Amidst all these, amidst all the stories of loss, destruction, chaos, people pointing fingers, international media jumping in, local media men making a fool of themselves and “1 Like 1 Prayer” Facebook posts in my newsfeed, I was sure of one thing and one thing only: Yolanda was a bitch. And this bitch had to go down.

Part 2 – The part where the bitch goes down

In an attempt to fight back, I contacted my friends whom I met in humanitarian organizations that I’ve joined before, offering help. Some of them replied. Those events that I couldn’t join, I shared in my wall, hoping the “promotion” helped. Even our class was given a chance by our Class Instructor (Derf Maiz) to help re-pack relief goods, a chance that we gladly took.

Super Typhoon Haiyan Relief Operations

Davao City Send Relief Goods to Typhoon Victims

Haiyan Yolanda Relief Davao

In the back of my mind, I knew it was the only way Yolanda was to be defeated. To be strong was the only way to show her she didn’t win. The thing about bitches like Yolanda is they take all you have and crush it to smithereens, then leave you for dead. But when you show them that their spirit-crushing wasn’t enough to defeat you – that’s when you come out stronger.

The thing about Filipinos (and we’ve known this for gazillions of years) is that we are a resilient race. How many times have we experienced tragedies and came out of them with bright smiles on our faces? I’ll tell you how many times: More than the fingers typing on my laptop keyboard. Multiply that by ten. And multiply a thousand more. Amidst all the tragedy, even international media men couldn’t help but admire how strong the Filipino people are:

When everything else is taken away, broken and battered, soaked raw, stripped bare, you see things. You see people as they really are. This week in Tacloban, Samar and Cebu, amidst the hunger and thirst, the chaos and confusion, we’ve seen the best in the Filipino people. Their strength, their courage, I can’t get it out of my mind. Imagine the strength it takes for a mother to search alone for her missing kids, the strength to sleep; on the street near the body of your child.

We’ve seen people with every reason to despair, every right to be angry, instead find ways to laugh, and to love, to stand up, to move forward.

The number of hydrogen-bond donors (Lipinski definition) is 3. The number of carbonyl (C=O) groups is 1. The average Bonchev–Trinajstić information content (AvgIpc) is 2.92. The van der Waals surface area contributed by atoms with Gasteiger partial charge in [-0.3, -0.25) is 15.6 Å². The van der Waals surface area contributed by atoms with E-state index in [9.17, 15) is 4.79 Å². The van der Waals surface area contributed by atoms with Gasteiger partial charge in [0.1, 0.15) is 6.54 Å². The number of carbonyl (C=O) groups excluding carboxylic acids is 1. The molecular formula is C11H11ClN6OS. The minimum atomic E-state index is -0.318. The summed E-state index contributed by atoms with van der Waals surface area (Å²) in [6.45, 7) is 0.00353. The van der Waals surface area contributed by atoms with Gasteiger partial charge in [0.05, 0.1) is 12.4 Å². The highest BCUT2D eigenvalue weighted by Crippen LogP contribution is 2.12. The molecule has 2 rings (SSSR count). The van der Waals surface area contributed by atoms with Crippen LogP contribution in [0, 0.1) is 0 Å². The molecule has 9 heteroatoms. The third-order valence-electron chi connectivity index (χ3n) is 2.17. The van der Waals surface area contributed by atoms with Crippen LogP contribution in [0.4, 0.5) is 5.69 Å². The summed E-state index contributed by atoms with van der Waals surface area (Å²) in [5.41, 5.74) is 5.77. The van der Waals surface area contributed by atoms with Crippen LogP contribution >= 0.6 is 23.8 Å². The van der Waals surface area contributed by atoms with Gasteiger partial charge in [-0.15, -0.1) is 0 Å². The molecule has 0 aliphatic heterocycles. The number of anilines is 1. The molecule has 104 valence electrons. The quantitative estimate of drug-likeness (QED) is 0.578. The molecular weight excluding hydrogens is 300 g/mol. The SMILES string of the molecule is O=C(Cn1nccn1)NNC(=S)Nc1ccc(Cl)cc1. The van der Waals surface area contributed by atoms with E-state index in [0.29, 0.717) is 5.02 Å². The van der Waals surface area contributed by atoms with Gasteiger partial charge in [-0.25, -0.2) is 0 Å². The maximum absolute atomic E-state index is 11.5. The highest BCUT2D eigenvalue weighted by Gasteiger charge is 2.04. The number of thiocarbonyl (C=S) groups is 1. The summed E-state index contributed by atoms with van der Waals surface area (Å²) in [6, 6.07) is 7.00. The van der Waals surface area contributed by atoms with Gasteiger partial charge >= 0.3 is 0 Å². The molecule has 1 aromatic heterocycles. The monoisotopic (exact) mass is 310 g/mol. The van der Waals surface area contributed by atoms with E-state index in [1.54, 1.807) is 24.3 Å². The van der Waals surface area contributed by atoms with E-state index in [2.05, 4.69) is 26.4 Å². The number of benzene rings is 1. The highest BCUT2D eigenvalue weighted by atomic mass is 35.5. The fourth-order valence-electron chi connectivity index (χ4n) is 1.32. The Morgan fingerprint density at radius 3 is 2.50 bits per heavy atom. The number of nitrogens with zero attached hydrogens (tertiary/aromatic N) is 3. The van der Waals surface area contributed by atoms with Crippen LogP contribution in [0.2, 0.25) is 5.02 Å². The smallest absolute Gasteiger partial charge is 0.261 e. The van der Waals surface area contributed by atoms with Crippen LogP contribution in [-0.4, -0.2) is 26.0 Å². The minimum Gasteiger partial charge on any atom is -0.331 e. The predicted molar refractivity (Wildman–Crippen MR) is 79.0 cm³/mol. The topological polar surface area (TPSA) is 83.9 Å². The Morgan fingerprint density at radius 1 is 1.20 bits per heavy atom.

A storm breaks wood and bone, brings hurt and heartbreak. In the end, the wind, the water, the horror it brings is not the end of the story.

With aid and assistance, compassion and care, this place, these people…they will make it through. They already survived the worst. They’re bowed, perhaps tired and traumatized, but they are not broken.

Mabuhay Philippines! Maraming salamat for all you’ve shown us. Maraming salamat for showing us all how to live.”

– Anderson Cooper

And indeed, this is how we bring Yolanda down. By helping eachother. By staying strong.

super typhoon haiyan yolanda relief us aid

Relief Goods from US Aid

Haiyan Empire State Building Relief

New York shows support for Haiyan’s victims by lighting up the Empire State Building in the Philippine Flag’s colors.

Haiyan Relief Operations Japan

6-year-old Japanese kid donates his childhood savings to Typhoon Haiyan’s victims. (Source: GMA News)

typhoon haiyan lemonade stand

Two kids from California put up a lemonade stand for Typhoon Yolanda’s victims. (Source: GMA News).

I wasn’t directly affected by the Super Typhoon. I don’t really know how it feels to be uprooted from my home by a merciless natural calamity or how horrible it must feel to check the faces of each dead body you see in the street in search for a missing loved one. I don’t really know. And hopefully, I never will. But watching from the outside in, I know the pain cannot be described or put into words.

But when you see people from all over your country and all over the world make an effort to lift up those who were beaten down, you can’t help but feel hopeful. Happy, even.

Yolanda may be a bitch. But her bitchiness brought the whole world together. In the face of adversity, humanity may show its ugliness and its flaws but on one side, it never fails to amaze us.

Yolanda may be a bitch but the bitch showed us how to be a man for others.

Uncategorized, Wanna Be: A MassCom Student

Fire and Rain and A Riot in Between

WannaBe: A Mass Com Student Diary No.1

As I began my day, I was ecstatically anticipating my first taste of Mass Com major subjects –

MASS COM 1 : Introduction to Mass Communication

MASS COM 2: Writing for Print Media

Catholic School Girl (Lea Michelle on “Glee’s” Britney Spears episode)

Between imagining that I’d be the smartest in girl in our major subjects (You wish! LOL) I also imagined bumping into a perfectly handsome young man who will later on become my perfect boyfriend and become my perfect love slave (Haha!) who will do whatever to make me perfectly happy.

Being an optimist (sometimes to the point of being ridiculous), I filled my head with perfectness as I went downstairs to set off to school …

But that was only until I heard one of our neighbors shout: